Where's the Shame?
With Election Day almost upon us, it's not clear whether President Bush is running a campaign or plotting a coup d'etat. By all accounts, Republicans are spending these last precious days devoting nearly as much energy to suppressing the Democratic vote as they are to mobilizing their own.
Time was when Republicans were at least embarrassed by their efforts to keep African Americans from the polls. Republican consultant Ed Rollins was all but drummed out of the profession after his efforts to pay black ministers to keep their congregants from voting in a 1993 New Jersey election came to light.
For George W. Bush, Karl Rove, and their legion of genteel thugs, however, universal suffrage is just one more musty liberal ideal that threatens conservative rule. Today's Republicans have elevated vote suppression from a dirty secret to a public norm.
In Ohio, Republicans have recruited 3,600 poll monitors and assigned them disproportionately to such heavily black areas as inner-city Cleveland, where Democratic "527" groups have registered many tens of thousands of new voters. "The organized left's efforts to, quote unquote, register voters – I call them ringers – have created these problems" of potential massive vote fraud, Cuyahoga County Republican Chairman James P. Trakas recently told The New York Times.
Let's pass over the implication that a registration drive waged by a liberal group is inherently fraud-ridden, and look instead at that word "ringers."
Registration in Ohio is nonpartisan, but independent analysts estimate that roughly 400,000 new Democrats have been added to the rolls this year. Who does Trakas think they are? Have tens of thousands of African Americans been sneaking over the state lines from Pittsburgh and Detroit to vote in Cleveland – thus putting their own battleground states more at risk of a Republican victory? Is Shaker Heights suddenly filled with Parisians affecting American argot? Or are the Republicans simply terrified that a record number of minority voters will go to the polls next Tuesday? Have they decided to do anything to stop them – up to and including threatening to criminalize Voting While Black in a Battleground State?
This is civic life in the age of George W. Bush, in which politics has become a continuation of civil war by other means. In Bush's America, there's a war on – against a foreign enemy so evil that we can ignore the Geneva Conventions, against domestic liberals so insidious that we can ignore democratic norms. Only bleeding hearts with a pre-Sept. 11 mind-set still believe in voting rights.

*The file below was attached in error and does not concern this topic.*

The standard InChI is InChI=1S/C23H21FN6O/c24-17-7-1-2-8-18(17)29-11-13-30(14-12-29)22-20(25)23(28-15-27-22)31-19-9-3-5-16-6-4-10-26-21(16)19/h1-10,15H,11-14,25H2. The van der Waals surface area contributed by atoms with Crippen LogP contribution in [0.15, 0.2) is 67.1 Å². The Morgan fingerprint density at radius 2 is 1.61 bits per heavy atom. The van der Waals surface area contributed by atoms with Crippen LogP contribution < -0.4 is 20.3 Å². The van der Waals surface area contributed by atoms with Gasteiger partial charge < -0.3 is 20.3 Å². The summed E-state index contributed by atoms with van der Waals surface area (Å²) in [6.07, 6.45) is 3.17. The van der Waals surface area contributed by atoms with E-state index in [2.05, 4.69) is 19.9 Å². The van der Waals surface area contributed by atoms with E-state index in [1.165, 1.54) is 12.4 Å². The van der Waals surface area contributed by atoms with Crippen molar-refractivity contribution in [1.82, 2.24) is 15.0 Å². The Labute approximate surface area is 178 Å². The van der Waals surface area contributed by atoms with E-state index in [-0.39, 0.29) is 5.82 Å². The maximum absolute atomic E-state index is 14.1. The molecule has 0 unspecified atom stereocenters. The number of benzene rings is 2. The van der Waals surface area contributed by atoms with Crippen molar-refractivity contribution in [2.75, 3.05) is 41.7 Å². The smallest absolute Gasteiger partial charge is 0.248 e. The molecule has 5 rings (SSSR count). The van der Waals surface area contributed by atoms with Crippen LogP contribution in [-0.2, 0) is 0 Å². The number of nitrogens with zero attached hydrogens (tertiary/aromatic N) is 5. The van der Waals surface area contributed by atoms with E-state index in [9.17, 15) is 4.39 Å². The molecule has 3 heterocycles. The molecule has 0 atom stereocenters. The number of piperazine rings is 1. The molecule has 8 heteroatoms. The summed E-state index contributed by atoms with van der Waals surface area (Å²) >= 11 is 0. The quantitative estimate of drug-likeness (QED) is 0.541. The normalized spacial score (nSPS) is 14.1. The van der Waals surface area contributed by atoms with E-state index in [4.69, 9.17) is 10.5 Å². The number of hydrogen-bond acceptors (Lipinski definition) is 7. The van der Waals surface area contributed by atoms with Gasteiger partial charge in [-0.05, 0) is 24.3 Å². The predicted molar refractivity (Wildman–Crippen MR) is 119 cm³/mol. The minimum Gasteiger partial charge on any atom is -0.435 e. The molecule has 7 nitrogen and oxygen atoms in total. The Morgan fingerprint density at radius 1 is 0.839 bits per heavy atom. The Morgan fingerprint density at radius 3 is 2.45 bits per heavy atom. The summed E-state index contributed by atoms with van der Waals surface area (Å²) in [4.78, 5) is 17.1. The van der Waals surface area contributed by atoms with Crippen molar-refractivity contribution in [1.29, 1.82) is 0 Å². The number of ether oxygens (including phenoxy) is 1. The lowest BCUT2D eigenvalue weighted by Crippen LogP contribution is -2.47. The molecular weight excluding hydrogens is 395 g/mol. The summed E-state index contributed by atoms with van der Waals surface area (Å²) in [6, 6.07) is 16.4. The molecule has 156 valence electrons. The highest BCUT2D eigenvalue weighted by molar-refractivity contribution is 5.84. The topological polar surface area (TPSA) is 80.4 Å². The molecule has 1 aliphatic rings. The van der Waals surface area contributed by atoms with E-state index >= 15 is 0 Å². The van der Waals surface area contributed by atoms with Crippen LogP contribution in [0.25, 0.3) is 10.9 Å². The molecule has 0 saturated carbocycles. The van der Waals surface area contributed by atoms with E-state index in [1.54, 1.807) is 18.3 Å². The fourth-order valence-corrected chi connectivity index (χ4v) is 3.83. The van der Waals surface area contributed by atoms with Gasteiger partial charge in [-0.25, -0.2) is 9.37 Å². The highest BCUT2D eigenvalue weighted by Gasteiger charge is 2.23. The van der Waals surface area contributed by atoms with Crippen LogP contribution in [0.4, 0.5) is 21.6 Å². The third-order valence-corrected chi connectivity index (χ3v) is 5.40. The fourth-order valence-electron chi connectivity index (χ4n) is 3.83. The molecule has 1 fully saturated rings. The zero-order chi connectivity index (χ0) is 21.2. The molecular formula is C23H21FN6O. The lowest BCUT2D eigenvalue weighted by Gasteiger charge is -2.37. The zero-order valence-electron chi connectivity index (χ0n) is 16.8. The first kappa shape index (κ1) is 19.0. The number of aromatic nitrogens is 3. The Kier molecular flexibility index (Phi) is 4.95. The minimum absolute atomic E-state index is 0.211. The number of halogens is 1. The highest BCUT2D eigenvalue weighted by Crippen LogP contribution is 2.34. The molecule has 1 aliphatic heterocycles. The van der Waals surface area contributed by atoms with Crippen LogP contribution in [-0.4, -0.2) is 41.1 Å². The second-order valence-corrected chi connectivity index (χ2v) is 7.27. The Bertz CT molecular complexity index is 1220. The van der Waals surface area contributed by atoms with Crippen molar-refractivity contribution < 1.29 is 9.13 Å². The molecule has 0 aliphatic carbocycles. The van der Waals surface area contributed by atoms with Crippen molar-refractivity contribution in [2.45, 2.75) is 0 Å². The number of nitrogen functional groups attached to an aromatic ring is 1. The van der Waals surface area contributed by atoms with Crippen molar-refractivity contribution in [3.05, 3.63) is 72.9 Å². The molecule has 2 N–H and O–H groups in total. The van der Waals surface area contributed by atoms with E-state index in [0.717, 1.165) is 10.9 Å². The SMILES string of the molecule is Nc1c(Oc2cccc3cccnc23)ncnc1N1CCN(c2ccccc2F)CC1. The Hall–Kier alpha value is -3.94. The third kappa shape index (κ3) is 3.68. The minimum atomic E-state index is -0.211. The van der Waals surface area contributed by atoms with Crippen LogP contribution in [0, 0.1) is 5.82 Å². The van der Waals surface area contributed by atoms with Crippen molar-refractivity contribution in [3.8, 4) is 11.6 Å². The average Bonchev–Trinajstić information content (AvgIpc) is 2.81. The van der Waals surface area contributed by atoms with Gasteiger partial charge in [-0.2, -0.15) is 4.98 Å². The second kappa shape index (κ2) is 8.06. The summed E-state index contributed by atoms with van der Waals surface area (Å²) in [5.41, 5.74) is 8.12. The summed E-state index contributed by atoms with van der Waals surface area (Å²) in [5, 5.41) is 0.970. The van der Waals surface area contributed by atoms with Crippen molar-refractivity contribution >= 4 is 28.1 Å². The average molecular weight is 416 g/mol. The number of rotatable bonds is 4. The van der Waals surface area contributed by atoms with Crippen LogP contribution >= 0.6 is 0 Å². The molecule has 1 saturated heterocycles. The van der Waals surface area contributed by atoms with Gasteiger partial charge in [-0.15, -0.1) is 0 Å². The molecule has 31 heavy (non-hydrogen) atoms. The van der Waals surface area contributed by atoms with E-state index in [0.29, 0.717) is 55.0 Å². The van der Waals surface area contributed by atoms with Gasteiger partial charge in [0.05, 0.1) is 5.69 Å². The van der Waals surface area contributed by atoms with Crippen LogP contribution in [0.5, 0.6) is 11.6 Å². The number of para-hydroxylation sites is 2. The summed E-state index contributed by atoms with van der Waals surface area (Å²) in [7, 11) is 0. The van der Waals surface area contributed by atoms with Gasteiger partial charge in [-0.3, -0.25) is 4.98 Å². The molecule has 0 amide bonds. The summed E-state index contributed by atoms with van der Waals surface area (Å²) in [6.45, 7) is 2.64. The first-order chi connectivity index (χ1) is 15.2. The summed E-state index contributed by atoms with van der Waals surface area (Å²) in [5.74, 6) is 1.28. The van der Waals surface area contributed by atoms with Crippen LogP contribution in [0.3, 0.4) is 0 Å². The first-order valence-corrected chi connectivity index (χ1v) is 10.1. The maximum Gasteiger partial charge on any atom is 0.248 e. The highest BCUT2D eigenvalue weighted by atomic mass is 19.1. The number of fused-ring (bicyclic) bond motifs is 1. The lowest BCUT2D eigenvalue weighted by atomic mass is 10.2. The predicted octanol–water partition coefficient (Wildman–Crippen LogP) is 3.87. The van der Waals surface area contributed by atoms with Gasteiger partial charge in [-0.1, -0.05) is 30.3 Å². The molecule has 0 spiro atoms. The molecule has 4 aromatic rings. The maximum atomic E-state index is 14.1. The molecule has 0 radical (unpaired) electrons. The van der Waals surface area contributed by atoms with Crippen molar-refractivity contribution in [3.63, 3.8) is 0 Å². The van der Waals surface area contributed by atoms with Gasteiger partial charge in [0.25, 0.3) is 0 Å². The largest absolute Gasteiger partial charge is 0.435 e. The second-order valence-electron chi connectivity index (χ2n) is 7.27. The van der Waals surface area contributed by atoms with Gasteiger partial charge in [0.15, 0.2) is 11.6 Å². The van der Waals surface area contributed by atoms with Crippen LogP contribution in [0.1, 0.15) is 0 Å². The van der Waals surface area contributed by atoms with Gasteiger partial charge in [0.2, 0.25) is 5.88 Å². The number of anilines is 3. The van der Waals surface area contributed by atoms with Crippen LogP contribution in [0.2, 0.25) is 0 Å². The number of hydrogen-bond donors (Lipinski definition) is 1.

For Bush and Rove, the domestic war predates the war on terrorism. From the first day of his presidency, Bush opted to govern from the right, to fan the flames of cultural resentment, to divide the American house against itself in the hope that cultural conservatism would create a stable Republican majority. The Sept. 11 attacks unified us, but Bush exploited those attacks to relentlessly partisan ends. As his foreign and domestic policies abjectly failed, Bush's reliance on identity politics only grew stronger. He anointed himself the standard-bearer for provincials and portrayed Kerry and his backers as arrogant cosmopolitans.
And so here we are, improbably enmeshed in a latter-day version of the election of 1928, when the Catholicism of Democratic presidential nominee Al Smith bitterly divided the nation along Protestant-Catholic and nativist-immigrant lines. To his credit, Smith's opponent (and eventual victor), Herbert Hoover, did not exploit this rift himself. Bush, by contrast, has not merely exploited the modernist-traditionalist tensions in America but helped create new ones and summoned old ones we could be forgiven for thinking were permanently interred. (Kerry will ban the Bible?)
Indeed, it's hard to think of another president more deliberately divisive than the current one. I can come up with only one other president who sought so assiduously to undermine the basic arrangements of American policy (as Bush has undermined the New Deal at home and the systems of post-World War II alliances abroad) with so little concern for the effect this would have on the comity and viability of the nation. And Jefferson Davis wasn't really a president of the United States.
After four years in the White House, George W. Bush's most significant contribution to American life is this pervasive bitterness, this division of the house into raging, feuding halves. We are two nations now, each with a culture that attacks the other. And politics, as the Republicans are openly playing it, need no longer concern itself with the most fundamental democratic norm: the universal right to vote.
As the campaign ends, Bush is playing to the right and Kerry to the center.
That foretells the course of the administrations that each would head. The essential difference between them is simply that, as a matter of strategy and temperament, Bush seeks to exploit our rifts and Kerry to narrow them. That, finally, is the choice before us next Tuesday: between one candidate who wants to pry this nation apart to his own advantage, and another who seeks to make it whole.